Man cheated IMDA of more than $41,000 to benefit his own business

Jeffrey Ho Kiat was jailed four months after he pleaded guilty to three cheating charges. PHOTO: ST FILE

SINGAPORE - Unsure if his contract at the Infocomm Media Development Authority (IMDA) would be renewed, a principal consultant there set up a business.

But he used the company while he was still with IMDA to receive jobs from the statutory board without telling his employer of his vested interest.

On Wednesday (Aug 24), Jeffrey Ho Kiat, 56, was jailed for four months after he pleaded guilty to three cheating charges.

Four other charges were taken into consideration during his sentencing . He was given a discharge amounting to an acquittal for five other charges.

Ho cheated IMDA of more than $41,000 together with his accomplice - his former secretary Ng Sok Luan, who he became acquainted with in 2006 during one of his previous roles in the public service. 

Ng, 44, was sentenced to two months' jail last month.

On Wednesday, Deputy Public Prosecutor Grace Lim said the pair developed an intimate relationship and that Ng continued to work with Ho until Oct 31, 2016.

In her written sentencing submissions for Ho, DPP Lim added that the pair abused the position of trust that Ho was placed in by virtue of his role at IMDA.

She said: "Given that he was an expert in the area of design, his IMDA colleagues had trusted him to provide recommendations for suitable vendors who could carry out the required work.

"Instead, Jeffrey abused this trust by directing the work to his own companies."

DPP Lim told the court that Ho was seconded to IMDA some time after November 2016, and joined officially a year later on a contract basis.

In April 2017, he set up Goldentree Innovations with Ng as he wanted to set up a sustainable business if his IMDA contract was not renewed.

Ng's brother-in-law Low Kian Tong was registered as director and shareholder of the company, while Ng and Ho provided start-up capital for it.

DPP Lim said Ho and Ng, who was with the Ministry of Communications and Information (MCI) then, were aware that they were required to declare their interest in Goldentree to their respective employers.

But they did not do so.

In March 2018, Ng and Ho set up Creative Futures Agency (CFA). Ng again got Mr Low to be registered as its director, and Ng took over in July 2018. Ho was again aware of his need to declare this interest but did not.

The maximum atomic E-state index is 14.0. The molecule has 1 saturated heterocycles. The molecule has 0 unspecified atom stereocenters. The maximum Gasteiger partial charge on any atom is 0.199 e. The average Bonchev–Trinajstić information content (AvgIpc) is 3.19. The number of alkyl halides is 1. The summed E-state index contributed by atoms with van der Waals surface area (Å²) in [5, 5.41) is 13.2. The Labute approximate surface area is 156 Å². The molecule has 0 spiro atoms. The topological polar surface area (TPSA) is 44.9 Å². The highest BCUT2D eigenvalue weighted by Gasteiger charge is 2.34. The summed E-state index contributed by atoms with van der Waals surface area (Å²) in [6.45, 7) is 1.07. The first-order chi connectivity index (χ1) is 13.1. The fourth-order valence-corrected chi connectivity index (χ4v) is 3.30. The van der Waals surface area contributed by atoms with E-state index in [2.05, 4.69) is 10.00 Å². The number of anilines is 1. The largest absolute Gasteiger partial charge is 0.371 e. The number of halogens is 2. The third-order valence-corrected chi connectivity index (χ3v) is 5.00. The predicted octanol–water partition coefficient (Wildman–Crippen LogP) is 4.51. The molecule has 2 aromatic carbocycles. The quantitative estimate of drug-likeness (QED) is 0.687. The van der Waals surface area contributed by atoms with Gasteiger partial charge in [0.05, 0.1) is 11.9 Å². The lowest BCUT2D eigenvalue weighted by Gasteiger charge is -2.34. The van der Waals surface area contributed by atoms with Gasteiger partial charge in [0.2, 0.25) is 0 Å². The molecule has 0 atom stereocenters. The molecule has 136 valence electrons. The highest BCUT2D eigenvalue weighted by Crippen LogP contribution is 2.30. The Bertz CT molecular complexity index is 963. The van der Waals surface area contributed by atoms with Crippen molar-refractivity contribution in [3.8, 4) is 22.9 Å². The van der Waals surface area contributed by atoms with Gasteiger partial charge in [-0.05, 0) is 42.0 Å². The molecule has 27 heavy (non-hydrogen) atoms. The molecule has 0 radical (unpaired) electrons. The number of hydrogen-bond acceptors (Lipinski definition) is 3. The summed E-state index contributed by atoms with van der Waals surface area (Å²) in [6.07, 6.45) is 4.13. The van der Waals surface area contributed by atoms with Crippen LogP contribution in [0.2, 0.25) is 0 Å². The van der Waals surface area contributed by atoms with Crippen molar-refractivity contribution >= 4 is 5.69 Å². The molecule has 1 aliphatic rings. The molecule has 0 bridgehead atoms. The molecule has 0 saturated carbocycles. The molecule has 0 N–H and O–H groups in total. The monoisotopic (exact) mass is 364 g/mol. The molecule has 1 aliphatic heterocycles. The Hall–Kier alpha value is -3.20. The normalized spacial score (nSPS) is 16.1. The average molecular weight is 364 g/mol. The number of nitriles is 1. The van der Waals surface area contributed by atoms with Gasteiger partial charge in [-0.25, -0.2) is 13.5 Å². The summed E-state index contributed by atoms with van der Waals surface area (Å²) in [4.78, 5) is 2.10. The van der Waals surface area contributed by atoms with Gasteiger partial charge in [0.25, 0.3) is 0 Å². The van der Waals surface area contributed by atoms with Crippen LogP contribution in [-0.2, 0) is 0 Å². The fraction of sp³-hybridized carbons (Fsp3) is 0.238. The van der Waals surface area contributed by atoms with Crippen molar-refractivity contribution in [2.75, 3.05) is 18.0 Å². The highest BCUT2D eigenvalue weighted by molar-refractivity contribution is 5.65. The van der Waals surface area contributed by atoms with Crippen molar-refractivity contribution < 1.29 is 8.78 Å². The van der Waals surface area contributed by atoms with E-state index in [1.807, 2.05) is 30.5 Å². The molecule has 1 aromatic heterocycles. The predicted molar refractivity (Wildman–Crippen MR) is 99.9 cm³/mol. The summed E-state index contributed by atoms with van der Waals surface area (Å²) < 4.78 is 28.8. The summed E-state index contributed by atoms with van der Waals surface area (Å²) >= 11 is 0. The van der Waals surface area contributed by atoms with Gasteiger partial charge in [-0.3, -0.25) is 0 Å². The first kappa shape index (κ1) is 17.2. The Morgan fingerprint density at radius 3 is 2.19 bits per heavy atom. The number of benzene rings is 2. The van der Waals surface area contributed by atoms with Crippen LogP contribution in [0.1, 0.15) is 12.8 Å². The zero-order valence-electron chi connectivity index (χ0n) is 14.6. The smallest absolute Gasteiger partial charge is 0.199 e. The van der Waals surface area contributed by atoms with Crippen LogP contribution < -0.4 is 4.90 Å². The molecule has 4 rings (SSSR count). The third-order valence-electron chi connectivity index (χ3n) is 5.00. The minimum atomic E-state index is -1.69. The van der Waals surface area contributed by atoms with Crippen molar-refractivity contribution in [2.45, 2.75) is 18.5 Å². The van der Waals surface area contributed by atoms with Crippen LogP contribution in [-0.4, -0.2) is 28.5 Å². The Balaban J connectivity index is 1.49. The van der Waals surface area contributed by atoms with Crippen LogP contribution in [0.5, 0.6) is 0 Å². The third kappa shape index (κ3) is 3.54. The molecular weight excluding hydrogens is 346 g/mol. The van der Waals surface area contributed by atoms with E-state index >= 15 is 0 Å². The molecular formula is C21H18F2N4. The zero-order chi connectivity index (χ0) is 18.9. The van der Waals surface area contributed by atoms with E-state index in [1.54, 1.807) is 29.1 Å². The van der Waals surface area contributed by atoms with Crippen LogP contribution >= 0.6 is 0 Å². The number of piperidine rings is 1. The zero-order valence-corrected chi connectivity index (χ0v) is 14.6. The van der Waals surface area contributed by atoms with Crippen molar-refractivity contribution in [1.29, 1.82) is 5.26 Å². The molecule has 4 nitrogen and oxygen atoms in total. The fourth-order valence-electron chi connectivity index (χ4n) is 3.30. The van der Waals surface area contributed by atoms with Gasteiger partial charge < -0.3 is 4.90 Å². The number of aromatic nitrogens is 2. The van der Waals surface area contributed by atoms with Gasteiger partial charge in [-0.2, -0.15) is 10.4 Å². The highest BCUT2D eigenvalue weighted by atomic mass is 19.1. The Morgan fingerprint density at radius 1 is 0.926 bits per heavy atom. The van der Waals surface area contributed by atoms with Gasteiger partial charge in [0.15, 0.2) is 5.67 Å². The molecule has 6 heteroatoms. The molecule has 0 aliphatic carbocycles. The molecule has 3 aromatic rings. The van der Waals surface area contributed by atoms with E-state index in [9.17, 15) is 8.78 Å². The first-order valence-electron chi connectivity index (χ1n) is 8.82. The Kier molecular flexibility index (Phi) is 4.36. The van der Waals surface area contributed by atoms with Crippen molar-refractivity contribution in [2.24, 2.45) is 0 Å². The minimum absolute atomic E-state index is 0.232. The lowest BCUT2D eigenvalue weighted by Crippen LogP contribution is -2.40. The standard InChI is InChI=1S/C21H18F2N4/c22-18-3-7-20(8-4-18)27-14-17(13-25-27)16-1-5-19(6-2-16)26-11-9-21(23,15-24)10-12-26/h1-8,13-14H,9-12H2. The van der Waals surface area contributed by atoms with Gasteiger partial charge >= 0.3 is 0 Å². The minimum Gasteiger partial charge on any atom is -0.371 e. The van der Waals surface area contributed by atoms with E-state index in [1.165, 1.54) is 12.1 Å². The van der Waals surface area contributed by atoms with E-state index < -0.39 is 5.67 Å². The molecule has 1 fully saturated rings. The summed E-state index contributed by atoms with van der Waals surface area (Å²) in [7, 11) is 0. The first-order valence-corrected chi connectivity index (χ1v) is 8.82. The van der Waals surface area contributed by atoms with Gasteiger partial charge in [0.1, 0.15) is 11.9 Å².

When Ho was asked to work on various projects with IMDA, including one for the Punggol Digital District, the companies he recommended included CFA, Goldentree and another company called Zelkova Serrata (S).

Two of the jobs were awarded to Zelkova on April 17 and Aug 20, 2018, and one was awarded to CFA in November that year.

Ho informed Ng that a director of Zelkova would assist in providing supporting quotations and invoices for a few IMDA projects. Based on his instructions, she prepared quotations and sent them to the director for his submission to IMDA.

While Zelkova was awarded the job, the actual work was carried out by Goldentree.

IMDA paid Zelkova $5,965 on July 10, 2018, and $5,985 on Oct 5, 2018. It paid CFA $5,990 some time after November 2018.

Ng made restitution to IMDA on April 14 this year, and Ho on May 11 this year.

In their written mitigation, Ho's lawyers Paul Loy and Samuel Navindran from Wong Partnership said Ho had been worried about his financial situation and was anxious when he was asked to leave a position with MCI in 2016.

They said Ho, who was then 50, was the primary breadwinner for his wife, a part-time lecturer, and three children.

The lawyers also said he "had a long and storied career in Singapore's design industry" and listed Ho's previous contributions, including being the founding director of the School of Design at Singapore Polytechnic and successfully leading the push and application for Singapore to be appointed a Unesco Creative City of Design.

Ho was suspended from the IMDA pending the conclusion of court proceedings against him. He is no longer employed by the agency, said an IMDA spokesman in response to queries from The Straits Times. 

The spokesman added: “IMDA requires all staff to perform their duty with the highest level of integrity and professionalism and to ensure that good financial accountability and governance is upheld.”

Ho could have been jailed for up to three years, fined, or both for each cheating charge he faced.

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